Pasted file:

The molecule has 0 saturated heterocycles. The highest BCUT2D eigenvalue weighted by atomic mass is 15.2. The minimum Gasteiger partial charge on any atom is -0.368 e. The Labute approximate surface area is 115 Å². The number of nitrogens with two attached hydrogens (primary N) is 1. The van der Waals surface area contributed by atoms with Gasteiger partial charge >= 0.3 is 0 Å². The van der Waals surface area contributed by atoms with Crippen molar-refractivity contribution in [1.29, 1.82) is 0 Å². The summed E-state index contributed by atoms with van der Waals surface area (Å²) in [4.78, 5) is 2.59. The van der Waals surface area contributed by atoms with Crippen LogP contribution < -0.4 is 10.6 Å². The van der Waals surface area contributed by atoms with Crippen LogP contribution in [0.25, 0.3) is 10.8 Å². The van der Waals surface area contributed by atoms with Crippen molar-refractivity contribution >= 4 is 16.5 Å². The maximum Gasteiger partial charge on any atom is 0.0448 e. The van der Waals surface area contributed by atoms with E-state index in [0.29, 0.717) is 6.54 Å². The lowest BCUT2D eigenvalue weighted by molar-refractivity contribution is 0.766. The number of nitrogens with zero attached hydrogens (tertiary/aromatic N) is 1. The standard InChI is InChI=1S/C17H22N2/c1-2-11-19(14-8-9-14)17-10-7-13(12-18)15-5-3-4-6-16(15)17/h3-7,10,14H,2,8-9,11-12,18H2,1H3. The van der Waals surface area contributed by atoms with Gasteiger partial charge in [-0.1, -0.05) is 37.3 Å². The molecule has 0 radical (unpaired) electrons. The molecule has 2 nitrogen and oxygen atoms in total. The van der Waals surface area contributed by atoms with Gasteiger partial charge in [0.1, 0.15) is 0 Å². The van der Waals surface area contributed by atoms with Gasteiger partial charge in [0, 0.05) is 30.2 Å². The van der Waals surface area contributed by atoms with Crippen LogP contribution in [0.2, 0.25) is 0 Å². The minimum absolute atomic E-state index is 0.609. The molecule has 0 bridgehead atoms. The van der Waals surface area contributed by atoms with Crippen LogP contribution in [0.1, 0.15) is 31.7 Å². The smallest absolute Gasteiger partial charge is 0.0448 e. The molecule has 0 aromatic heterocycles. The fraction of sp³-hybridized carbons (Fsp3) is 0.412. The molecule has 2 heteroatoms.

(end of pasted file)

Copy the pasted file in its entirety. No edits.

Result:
The molecule has 0 saturated heterocycles. The highest BCUT2D eigenvalue weighted by atomic mass is 15.2. The minimum Gasteiger partial charge on any atom is -0.368 e. The Labute approximate surface area is 115 Å². The number of nitrogens with two attached hydrogens (primary N) is 1. The van der Waals surface area contributed by atoms with Gasteiger partial charge >= 0.3 is 0 Å². The van der Waals surface area contributed by atoms with Crippen molar-refractivity contribution in [1.29, 1.82) is 0 Å². The summed E-state index contributed by atoms with van der Waals surface area (Å²) in [4.78, 5) is 2.59. The van der Waals surface area contributed by atoms with Crippen LogP contribution < -0.4 is 10.6 Å². The van der Waals surface area contributed by atoms with Crippen LogP contribution in [0.25, 0.3) is 10.8 Å². The van der Waals surface area contributed by atoms with Crippen molar-refractivity contribution >= 4 is 16.5 Å². The maximum Gasteiger partial charge on any atom is 0.0448 e. The van der Waals surface area contributed by atoms with E-state index in [0.29, 0.717) is 6.54 Å². The lowest BCUT2D eigenvalue weighted by molar-refractivity contribution is 0.766. The number of nitrogens with zero attached hydrogens (tertiary/aromatic N) is 1. The standard InChI is InChI=1S/C17H22N2/c1-2-11-19(14-8-9-14)17-10-7-13(12-18)15-5-3-4-6-16(15)17/h3-7,10,14H,2,8-9,11-12,18H2,1H3. The van der Waals surface area contributed by atoms with Gasteiger partial charge in [-0.1, -0.05) is 37.3 Å². The molecule has 0 radical (unpaired) electrons. The molecule has 2 nitrogen and oxygen atoms in total. The van der Waals surface area contributed by atoms with Gasteiger partial charge in [0.1, 0.15) is 0 Å². The van der Waals surface area contributed by atoms with Gasteiger partial charge in [0, 0.05) is 30.2 Å². The van der Waals surface area contributed by atoms with Crippen LogP contribution in [0.2, 0.25) is 0 Å². The minimum absolute atomic E-state index is 0.609. The molecule has 0 bridgehead atoms. The van der Waals surface area contributed by atoms with Crippen LogP contribution in [0.1, 0.15) is 31.7 Å². The smallest absolute Gasteiger partial charge is 0.0448 e. The molecule has 0 aromatic heterocycles. The fraction of sp³-hybridized carbons (Fsp3) is 0.412. The molecule has 2 heteroatoms.